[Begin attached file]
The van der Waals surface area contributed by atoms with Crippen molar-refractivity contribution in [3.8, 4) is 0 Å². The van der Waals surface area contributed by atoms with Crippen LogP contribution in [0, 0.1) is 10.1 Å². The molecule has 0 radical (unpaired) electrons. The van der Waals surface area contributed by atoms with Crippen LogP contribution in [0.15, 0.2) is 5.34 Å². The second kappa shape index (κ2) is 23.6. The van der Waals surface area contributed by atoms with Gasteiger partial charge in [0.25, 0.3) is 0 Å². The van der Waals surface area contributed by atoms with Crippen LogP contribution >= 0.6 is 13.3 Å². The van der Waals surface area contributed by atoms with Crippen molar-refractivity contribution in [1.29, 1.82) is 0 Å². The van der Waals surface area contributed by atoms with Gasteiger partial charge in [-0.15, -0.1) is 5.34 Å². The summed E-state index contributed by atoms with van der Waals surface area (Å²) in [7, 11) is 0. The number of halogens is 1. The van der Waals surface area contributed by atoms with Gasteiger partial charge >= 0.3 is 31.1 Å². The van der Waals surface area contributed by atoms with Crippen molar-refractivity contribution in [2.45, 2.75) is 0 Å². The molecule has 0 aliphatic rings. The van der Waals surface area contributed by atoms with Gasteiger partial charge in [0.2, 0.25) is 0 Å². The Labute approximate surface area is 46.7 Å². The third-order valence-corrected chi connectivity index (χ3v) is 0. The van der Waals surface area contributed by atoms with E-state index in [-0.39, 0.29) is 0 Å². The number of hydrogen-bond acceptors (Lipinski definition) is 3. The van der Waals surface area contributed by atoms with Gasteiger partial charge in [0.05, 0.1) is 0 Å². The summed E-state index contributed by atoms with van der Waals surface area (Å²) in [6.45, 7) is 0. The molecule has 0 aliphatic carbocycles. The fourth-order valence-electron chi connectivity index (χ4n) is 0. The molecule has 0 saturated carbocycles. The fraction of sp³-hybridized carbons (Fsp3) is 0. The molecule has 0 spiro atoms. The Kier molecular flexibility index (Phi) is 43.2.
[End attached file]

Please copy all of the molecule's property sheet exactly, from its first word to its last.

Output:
The van der Waals surface area contributed by atoms with Crippen molar-refractivity contribution in [3.8, 4) is 0 Å². The van der Waals surface area contributed by atoms with Crippen LogP contribution in [0, 0.1) is 10.1 Å². The molecule has 0 radical (unpaired) electrons. The van der Waals surface area contributed by atoms with Crippen LogP contribution in [0.15, 0.2) is 5.34 Å². The second kappa shape index (κ2) is 23.6. The van der Waals surface area contributed by atoms with Gasteiger partial charge in [0.25, 0.3) is 0 Å². The van der Waals surface area contributed by atoms with Crippen LogP contribution >= 0.6 is 13.3 Å². The van der Waals surface area contributed by atoms with Crippen molar-refractivity contribution in [1.29, 1.82) is 0 Å². The van der Waals surface area contributed by atoms with Gasteiger partial charge in [-0.15, -0.1) is 5.34 Å². The summed E-state index contributed by atoms with van der Waals surface area (Å²) in [7, 11) is 0. The number of halogens is 1. The van der Waals surface area contributed by atoms with Gasteiger partial charge >= 0.3 is 31.1 Å². The van der Waals surface area contributed by atoms with Crippen molar-refractivity contribution in [2.45, 2.75) is 0 Å². The molecule has 0 aliphatic rings. The van der Waals surface area contributed by atoms with Gasteiger partial charge in [0.2, 0.25) is 0 Å². The Labute approximate surface area is 46.7 Å². The third-order valence-corrected chi connectivity index (χ3v) is 0. The van der Waals surface area contributed by atoms with E-state index in [-0.39, 0.29) is 0 Å². The number of hydrogen-bond acceptors (Lipinski definition) is 3. The van der Waals surface area contributed by atoms with Gasteiger partial charge in [0.05, 0.1) is 0 Å². The summed E-state index contributed by atoms with van der Waals surface area (Å²) in [6.45, 7) is 0. The molecule has 0 aliphatic carbocycles. The fourth-order valence-electron chi connectivity index (χ4n) is 0. The molecule has 0 saturated carbocycles. The fraction of sp³-hybridized carbons (Fsp3) is 0. The molecule has 0 spiro atoms. The Kier molecular flexibility index (Phi) is 43.2.